Psalm for this week: Psalm 8
Who is the Holy Spirit? For those doing a GCSE in religious studies, he is the third part (or person) of the Trinity. For those of us brought up in the Anglican church, we may be able to recite the Nicene creed: “I believe in the Holy Ghost (or Spirit), the Lord and giver of life, who proceedeth from the Father and the Son, Who with the Father and the Son together is worshipped and glorified, Who spake by the Prophets.” Beautiful language, but what does it mean? In the Gospel reading assigned for this day, Jesus makes it more intelligible. Jesus breathed on His disciples and said to them, “Receive the Holy Spirit.” It is as simple as the breath of God. In the book of Genesis, we read, “And the Lord God formed man of the dust of the ground and breathed into his nostrils the breath of life; and man became a living soul.” The psalmist writes, “when you take away their (all living things) breath, they die and turn again to dust.” We are creatures of the Creator but because of God’s infinite Grace, he breathes (eternal) life into us. This is what the Holy Spirit is, the breath of life.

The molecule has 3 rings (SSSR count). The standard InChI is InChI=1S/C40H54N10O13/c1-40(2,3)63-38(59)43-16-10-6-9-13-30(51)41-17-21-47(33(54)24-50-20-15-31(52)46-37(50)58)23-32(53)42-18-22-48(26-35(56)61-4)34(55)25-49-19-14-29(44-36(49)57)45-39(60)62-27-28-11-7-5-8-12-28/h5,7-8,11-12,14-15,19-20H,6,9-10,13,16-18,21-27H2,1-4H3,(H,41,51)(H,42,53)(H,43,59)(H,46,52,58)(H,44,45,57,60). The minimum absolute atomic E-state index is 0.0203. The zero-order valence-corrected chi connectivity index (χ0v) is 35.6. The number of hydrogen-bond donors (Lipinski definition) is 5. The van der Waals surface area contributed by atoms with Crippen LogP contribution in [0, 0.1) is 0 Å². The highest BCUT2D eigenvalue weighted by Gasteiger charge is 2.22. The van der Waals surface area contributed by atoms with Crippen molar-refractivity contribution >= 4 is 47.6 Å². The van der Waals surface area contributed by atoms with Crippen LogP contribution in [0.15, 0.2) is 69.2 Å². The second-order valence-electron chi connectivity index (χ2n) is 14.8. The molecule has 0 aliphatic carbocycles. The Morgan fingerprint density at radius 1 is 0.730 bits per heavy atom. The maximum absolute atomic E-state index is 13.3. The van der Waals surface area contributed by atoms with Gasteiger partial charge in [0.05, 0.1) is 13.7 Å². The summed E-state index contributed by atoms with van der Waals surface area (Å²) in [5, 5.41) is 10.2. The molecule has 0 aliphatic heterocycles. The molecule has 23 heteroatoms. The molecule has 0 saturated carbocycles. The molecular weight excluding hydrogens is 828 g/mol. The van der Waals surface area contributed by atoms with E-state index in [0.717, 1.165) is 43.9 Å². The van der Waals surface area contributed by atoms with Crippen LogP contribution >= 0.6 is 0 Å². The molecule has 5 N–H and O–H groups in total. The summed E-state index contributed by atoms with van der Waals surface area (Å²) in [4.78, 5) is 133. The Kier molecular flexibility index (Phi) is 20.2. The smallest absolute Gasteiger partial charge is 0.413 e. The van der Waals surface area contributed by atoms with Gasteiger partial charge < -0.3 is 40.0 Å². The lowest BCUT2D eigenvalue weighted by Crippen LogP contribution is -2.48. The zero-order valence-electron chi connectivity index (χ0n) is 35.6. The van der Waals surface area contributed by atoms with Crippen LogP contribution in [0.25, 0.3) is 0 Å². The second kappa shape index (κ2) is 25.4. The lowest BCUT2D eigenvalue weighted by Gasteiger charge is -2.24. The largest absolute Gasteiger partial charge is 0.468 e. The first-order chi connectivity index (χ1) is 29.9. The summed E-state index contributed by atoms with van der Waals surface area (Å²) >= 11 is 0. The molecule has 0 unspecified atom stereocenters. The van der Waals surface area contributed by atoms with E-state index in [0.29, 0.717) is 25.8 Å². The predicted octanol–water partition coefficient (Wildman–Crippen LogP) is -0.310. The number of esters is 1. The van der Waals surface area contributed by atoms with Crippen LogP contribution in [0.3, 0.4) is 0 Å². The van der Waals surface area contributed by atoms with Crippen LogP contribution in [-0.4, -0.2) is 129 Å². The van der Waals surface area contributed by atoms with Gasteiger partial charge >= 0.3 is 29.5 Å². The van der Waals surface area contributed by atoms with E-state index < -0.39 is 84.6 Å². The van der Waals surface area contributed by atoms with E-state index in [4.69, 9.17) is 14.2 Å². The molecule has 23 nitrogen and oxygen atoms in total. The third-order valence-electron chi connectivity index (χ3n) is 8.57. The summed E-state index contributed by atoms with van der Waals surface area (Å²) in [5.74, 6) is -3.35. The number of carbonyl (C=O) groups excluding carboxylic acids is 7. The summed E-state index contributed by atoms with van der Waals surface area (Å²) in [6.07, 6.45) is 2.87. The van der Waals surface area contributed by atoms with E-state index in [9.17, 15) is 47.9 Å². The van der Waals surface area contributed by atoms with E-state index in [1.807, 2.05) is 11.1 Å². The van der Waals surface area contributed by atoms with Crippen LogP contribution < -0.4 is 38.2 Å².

However, there is much more that could be said about Him. In the Book of Acts, we read about the coming of the Holy Spirit on the Church in power. The writer talks about the Spirit of God as wind (or breath), fire and different languages. He is the one who speaks all the languages of the world and so can communicate with all people everywhere. This aspect of communication dovetails with the creed in terms of speaking through the prophets. Finally, in the Epistle reading for today, we learn of the different gifts that come from the Holy Spirit. The writer of 1 Corinthians mentions the spiritual gifts of wisdom, knowledge, faith, healing, miracles, prophesy, discernment, tongues and interpretation. It is the Holy Spirit who distributes these gifts to each one of us.
Today is the day of Pentecost when we celebrate the coming of the Holy Spirit into the Church to enable the Church to be and do God’s will on earth. Let’s be thankful, rejoice and rise to the challenge at this time by breathing life into a troubled world.
New Testament reading for this week: Acts 2:1-21
Gospel reading for this week: John 20:19-23
Epistle reading for this week: 1 Corinthians 12:3-13
Psalm for this week: 104:24-35